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Interest Rate Jitters, Summer Break Slowing Down Deal Activity in Canada | International

Lawyers in Canada say jitters over increased interest rates as well as more mundane factors, such as people taking actual summer holidays, are the reasons why M&A and insolvency activity is sluggish in Canada at the moment—but are likely to pick up in September.

The white-hot pace of M&A activity in 2021 bled over into the first quarter of this year, but activity has dropped off in the second quarter, to what practitioners are saying is a more normal, rather than low, level.

According to Bloomberg data, overall M&A deal volume in Canada was down in the second quarter of 2022 to US$93.8 billion, from $96.2 billion in Q1. 

Activity started to taper off near the end of May, said Shahir Guindi, Montreal-based national co-chair of Osler Hoskin & Harcourt. But, he said, that gave lawyers time to take a breath and wrap up a lot of earlier transactions.

“It feels just by the amount of discussions that clients are pinging us on, that things are about to pick up again, at least on the M&A and private equity side,” Guindi said.

The fear of recession and increased interest rates are affecting valuations on deals—more so than a decline in the actual number of deals, said Joel Jones, a partner in Borden Ladner Gervais’ Calgary office.

“There’s still obviously a great deal of money sitting on the sidelines, just waiting to be deployed,” he said. “I’m hopeful that this is going to offset these macro issues and help maintain our active M&A market … and allow us to finish 2022 relatively strong.”

Eric Moncik, a partner at Blake Cassels & Graydon, said interest rate hikes and all the recession talk mean parties are now being very tactical. He’s seen it in both mining and oil and gas but noted it’s consistent across many industries. What’s most notable, he and others say, is that the deals aren’t “headline grabbing” but are more in the midmarket range.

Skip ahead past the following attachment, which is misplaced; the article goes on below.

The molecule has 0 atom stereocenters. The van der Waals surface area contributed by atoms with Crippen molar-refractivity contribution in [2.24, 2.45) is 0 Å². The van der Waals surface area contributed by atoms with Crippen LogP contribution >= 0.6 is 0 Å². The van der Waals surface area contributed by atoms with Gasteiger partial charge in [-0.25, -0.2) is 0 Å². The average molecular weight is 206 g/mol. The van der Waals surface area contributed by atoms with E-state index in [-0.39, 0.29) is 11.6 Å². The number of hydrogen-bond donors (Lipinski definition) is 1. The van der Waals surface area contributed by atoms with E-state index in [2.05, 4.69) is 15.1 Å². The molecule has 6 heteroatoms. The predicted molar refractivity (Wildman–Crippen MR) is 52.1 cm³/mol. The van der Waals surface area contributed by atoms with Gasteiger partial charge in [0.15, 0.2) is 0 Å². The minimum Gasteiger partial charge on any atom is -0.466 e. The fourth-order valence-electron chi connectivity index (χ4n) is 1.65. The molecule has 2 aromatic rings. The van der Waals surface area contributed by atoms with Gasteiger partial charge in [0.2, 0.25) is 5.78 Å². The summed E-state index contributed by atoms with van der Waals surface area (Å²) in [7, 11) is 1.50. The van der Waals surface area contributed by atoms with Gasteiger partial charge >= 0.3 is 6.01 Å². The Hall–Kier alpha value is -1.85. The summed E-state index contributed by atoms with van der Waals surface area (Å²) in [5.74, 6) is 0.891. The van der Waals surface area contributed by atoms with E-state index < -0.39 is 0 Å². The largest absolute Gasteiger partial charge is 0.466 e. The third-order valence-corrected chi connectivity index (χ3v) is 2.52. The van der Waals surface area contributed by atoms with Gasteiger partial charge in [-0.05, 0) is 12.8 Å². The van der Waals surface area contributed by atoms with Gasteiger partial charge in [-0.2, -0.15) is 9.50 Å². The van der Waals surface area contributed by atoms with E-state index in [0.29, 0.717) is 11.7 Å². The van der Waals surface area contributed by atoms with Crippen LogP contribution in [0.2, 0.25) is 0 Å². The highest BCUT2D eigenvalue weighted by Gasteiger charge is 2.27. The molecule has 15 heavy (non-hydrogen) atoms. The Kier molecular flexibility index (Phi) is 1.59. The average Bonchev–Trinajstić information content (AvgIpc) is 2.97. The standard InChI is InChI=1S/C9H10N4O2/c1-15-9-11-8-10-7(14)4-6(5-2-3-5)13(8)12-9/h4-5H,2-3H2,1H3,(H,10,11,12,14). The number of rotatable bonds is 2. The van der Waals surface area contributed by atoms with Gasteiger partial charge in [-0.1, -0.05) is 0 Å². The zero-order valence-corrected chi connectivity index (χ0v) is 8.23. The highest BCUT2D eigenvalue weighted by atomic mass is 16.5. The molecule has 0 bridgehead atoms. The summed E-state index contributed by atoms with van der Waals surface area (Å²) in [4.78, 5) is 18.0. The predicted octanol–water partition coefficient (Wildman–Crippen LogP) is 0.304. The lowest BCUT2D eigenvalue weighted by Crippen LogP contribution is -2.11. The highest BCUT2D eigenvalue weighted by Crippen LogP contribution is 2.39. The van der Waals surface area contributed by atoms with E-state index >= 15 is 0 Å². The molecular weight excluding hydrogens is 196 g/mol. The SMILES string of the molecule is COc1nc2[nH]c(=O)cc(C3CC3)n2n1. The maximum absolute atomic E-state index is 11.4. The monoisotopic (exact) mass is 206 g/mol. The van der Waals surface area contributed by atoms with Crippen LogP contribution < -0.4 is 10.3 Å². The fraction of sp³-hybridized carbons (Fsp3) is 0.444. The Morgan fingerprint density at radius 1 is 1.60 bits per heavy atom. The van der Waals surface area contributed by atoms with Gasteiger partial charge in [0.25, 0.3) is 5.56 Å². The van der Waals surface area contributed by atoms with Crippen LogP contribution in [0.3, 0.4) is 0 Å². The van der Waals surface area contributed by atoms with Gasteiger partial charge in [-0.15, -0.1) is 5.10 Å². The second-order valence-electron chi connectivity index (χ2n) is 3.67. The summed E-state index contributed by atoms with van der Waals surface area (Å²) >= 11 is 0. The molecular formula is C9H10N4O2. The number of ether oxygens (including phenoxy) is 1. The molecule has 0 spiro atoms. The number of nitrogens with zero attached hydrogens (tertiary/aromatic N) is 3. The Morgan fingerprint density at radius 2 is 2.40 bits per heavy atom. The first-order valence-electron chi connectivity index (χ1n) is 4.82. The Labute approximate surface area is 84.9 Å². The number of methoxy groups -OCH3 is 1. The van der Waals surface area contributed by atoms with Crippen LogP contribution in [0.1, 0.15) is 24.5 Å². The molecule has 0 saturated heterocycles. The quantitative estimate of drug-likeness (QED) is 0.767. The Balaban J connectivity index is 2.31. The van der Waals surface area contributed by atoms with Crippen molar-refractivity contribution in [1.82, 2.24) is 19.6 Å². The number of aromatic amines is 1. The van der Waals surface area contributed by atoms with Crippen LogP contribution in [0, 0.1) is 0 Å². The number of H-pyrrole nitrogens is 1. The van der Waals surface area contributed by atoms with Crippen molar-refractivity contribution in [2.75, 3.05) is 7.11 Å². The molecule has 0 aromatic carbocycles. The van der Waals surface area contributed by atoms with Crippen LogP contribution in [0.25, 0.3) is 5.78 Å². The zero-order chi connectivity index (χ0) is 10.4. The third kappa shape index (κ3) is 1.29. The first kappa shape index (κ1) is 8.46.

Guindi said valuations have become much more realistic again and companies that “are not compelled” to exit will hold, while those that do have to divest “have managed their valuation expectations.”

And many of the deals that are happening are outbound, with Canadian companies eyeing targets in the U.S. and beyond.

“Some of that just has to do with a limited market for acquisitions in Canada, so if Canadian companies are going to continue to grow, they have to look internationally,” said Jones.

Fasken Martineau DuMoulin partner Kibben Jackson, who is based in Vancouver, said that while M&A activity has quieted down compared to the highs of 2021, insolvency lawyers, who he said spent much of that time “twiddling our thumbs,” has seen filings picking up over the last few months.

During the pandemic, there was a lot of “forbearance, with extensions and lenders being patient.” But that patience is running out, said Sandra Abitan, managing partner of Osler’s Montreal office.

“There’s no real exit here for certain business other than a formal restructuring and sale process,” she said.

While there has not been an “onslaught of filings,” companies are working through a lot of their cash reserves from government COVID subsidies and other areas, she said, adding that those reserves won’t last forever.

And much like in the M&A arena, most of the insolvency and restructuring work right now is with medium-sized businesses, said Jackson.

Notably, the cannabis industry is providing a fair chunk of both M&A and insolvency work across Canada. Every lawyer contacted by International for this story mentioned it. The glacial pace of the legalization of recreational marijuana at the federal level in the U.S. has had a huge impact on Canadian growers and other suppliers whose growth was predicated on it.

“I’ve heard that we basically can produce the entire world’s demand of cannabis in Canada … there’s an oversupply and so it’s reasonably driving a lot of consolidation in that space,” said Jones.

With M&A work tapering off somewhat and insolvency and restructuring still ramping up, lawyers are taking advantage of the summer this year—taking those vacations they missed either because of the volume of work volumes or travel restrictions.

“People need to recharge and reset and figure out what the fall is going to bring,” said Osler’s Abitan.

Her colleague Guindi agrees that the “extra breathing” room this summer has been a welcome respite, both so lawyers can reconnect with friends and family but also so that firms, which have been in a pitched battle for associates to do all their work, can take the time for more thoughtful and strategic hires.

“We see this as a time to ‘invest’ in the business,” he said.

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